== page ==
Alert March 01, 2016

U.S. Antitrust Agencies Continue Enforcement Push Targeting Invitations to Collude

Summary

Recent federal antitrust enforcement activity demonstrates that companies that invite or merely suggest collusive agreements to competitors can be found liable. As the federal antitrust authorities continue their path to vigorous enforcement, it is crucial for companies to appreciate how even an unaccepted invitation to collude could still potentially run afoul of the antitrust laws. Companies must be cognizant that all discussions or communications with their competitors on topics relating to competition or pricing could lead to potential exposure.

A well-understood tenet of antitrust law is that companies cannot agree to collude or otherwise form anticompetitive agreements with their competitors. Recent federal antitrust enforcement activity demonstrates, however, that companies that invite or merely suggest such collusive agreements to competitors can also be found liable. As the federal antitrust authorities continue their path to vigorous enforcement, it is crucial for companies to appreciate how even an unaccepted invitation could still potentially run afoul of the antitrust laws.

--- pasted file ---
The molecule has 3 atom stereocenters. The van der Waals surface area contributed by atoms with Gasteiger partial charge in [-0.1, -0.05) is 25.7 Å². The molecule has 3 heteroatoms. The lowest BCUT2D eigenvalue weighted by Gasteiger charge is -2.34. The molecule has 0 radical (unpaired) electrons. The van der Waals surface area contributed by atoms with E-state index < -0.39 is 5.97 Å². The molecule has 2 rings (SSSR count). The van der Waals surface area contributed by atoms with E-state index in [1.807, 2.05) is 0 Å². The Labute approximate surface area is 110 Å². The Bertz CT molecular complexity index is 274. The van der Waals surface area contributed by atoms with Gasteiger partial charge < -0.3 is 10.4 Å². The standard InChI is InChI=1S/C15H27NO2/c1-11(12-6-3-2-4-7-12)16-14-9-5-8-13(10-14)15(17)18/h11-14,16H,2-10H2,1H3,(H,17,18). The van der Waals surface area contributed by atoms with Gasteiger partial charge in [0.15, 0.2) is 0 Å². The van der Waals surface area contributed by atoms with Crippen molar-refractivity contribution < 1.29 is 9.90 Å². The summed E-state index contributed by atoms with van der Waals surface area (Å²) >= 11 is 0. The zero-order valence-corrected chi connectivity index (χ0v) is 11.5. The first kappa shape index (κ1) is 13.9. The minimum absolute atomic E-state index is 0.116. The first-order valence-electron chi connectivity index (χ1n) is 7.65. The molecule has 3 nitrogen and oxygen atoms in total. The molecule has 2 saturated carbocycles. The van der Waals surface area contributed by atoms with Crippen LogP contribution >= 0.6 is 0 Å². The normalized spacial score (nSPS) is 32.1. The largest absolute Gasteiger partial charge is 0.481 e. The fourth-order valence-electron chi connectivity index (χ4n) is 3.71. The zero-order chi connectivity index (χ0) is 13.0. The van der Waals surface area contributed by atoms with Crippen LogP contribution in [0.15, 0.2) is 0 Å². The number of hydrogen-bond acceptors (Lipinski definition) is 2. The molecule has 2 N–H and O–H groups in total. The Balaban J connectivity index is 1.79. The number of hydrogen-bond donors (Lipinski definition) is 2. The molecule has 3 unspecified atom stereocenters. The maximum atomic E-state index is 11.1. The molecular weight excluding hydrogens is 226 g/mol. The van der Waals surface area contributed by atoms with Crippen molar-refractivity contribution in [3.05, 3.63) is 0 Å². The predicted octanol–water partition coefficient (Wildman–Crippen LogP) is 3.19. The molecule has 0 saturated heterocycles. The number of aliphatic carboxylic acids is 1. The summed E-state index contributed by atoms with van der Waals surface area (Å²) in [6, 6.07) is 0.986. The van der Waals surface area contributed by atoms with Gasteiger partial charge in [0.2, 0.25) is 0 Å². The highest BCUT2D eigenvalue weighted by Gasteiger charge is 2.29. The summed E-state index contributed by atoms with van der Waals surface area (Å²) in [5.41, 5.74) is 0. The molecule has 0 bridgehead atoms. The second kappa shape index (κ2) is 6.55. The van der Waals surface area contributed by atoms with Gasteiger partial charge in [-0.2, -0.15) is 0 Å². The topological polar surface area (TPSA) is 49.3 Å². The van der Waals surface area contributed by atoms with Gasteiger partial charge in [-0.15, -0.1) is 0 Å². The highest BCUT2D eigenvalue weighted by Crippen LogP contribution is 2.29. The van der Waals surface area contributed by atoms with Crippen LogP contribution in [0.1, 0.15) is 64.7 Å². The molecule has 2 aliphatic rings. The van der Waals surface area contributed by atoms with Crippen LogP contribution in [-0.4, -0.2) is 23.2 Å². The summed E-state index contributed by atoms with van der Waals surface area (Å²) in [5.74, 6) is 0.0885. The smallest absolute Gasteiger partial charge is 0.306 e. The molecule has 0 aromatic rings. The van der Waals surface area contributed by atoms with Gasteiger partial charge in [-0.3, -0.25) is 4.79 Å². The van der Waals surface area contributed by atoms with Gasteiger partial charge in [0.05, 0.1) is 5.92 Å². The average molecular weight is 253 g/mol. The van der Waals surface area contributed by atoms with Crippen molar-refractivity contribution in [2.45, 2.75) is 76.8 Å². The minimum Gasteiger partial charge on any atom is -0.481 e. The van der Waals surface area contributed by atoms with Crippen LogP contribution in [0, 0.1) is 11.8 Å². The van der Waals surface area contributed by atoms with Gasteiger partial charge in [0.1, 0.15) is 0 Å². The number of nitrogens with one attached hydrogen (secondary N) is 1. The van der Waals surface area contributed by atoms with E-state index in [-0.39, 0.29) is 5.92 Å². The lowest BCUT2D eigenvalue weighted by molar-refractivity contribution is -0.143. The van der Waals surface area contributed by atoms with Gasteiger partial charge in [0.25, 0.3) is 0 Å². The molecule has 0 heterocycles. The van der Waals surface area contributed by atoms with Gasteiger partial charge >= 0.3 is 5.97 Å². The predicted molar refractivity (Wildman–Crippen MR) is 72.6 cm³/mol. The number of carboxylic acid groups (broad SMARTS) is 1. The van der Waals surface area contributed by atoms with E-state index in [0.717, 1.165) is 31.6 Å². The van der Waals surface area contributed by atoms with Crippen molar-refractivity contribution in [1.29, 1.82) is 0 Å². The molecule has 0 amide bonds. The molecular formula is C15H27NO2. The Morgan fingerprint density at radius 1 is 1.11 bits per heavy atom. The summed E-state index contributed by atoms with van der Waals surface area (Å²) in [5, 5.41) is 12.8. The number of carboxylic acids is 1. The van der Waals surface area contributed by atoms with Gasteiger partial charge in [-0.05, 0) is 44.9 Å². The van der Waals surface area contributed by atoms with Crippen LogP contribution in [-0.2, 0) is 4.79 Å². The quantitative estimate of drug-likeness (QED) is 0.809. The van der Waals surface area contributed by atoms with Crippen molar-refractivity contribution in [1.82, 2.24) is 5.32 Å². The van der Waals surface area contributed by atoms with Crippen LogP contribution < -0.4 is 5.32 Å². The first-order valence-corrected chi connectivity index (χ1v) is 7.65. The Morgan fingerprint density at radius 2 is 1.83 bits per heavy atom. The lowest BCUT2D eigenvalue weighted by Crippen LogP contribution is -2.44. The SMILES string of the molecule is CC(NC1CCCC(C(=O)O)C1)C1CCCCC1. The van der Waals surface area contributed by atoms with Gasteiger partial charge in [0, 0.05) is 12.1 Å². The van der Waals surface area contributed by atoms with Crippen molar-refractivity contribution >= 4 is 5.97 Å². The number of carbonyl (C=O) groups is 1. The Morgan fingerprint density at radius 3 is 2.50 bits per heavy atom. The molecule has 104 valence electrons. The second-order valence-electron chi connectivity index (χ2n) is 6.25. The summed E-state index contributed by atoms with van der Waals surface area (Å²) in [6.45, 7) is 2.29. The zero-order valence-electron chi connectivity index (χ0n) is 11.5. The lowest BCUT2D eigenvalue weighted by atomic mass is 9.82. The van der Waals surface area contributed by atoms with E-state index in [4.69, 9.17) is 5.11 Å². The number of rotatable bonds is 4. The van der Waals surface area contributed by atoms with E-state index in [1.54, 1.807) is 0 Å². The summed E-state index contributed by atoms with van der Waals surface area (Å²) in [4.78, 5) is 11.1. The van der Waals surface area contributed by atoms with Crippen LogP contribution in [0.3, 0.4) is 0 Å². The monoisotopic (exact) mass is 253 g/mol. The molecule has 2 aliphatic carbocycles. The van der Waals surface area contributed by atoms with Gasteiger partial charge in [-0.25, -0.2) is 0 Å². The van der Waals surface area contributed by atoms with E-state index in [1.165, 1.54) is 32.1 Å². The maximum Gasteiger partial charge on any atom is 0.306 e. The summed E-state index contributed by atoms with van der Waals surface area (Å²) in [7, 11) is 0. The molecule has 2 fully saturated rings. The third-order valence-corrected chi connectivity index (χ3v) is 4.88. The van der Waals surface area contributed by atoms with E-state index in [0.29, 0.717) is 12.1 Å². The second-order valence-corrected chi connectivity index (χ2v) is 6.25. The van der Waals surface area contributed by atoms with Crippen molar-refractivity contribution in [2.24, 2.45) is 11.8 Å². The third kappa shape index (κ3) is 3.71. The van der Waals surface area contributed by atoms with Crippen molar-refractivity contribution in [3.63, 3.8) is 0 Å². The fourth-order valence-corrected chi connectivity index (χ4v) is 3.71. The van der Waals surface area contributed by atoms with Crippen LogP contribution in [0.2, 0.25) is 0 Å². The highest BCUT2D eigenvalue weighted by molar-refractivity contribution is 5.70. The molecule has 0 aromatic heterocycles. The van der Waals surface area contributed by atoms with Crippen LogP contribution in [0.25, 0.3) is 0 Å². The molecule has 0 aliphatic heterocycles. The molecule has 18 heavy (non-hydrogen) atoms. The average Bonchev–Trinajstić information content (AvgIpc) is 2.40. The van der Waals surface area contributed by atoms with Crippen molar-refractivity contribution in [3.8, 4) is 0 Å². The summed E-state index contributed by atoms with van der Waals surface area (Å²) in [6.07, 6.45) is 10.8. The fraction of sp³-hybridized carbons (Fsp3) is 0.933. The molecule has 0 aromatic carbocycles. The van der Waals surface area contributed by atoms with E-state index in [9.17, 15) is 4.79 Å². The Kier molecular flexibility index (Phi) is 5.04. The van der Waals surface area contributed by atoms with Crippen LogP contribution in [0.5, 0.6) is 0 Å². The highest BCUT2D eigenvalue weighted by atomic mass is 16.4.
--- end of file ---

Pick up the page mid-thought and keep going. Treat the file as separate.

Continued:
A recent enforcement action at the Federal Trade Commission (FTC) is illustrative. In the Matter of Drug Testing Compliance (“DTC”) Group, LLC,[1] the FTC alleged that DTC, a provider of value-added compliance services to commercial drivers, contacted a rival supplier to complain that the competitor had induced a DTC customer to switch service providers away from DTC. The president of DTC requested a meeting with the competitor to discuss the matter and, at that meeting, allegedly proposed that the two firms agree not to solicit or compete for one another’s existing customers. DTC’s president explained that such an agreement could be beneficial to each company as it could sell its services to customers without fearing that its rival would later undercut it with a lower price offer. According to the FTC, DTC’s offer was never accepted.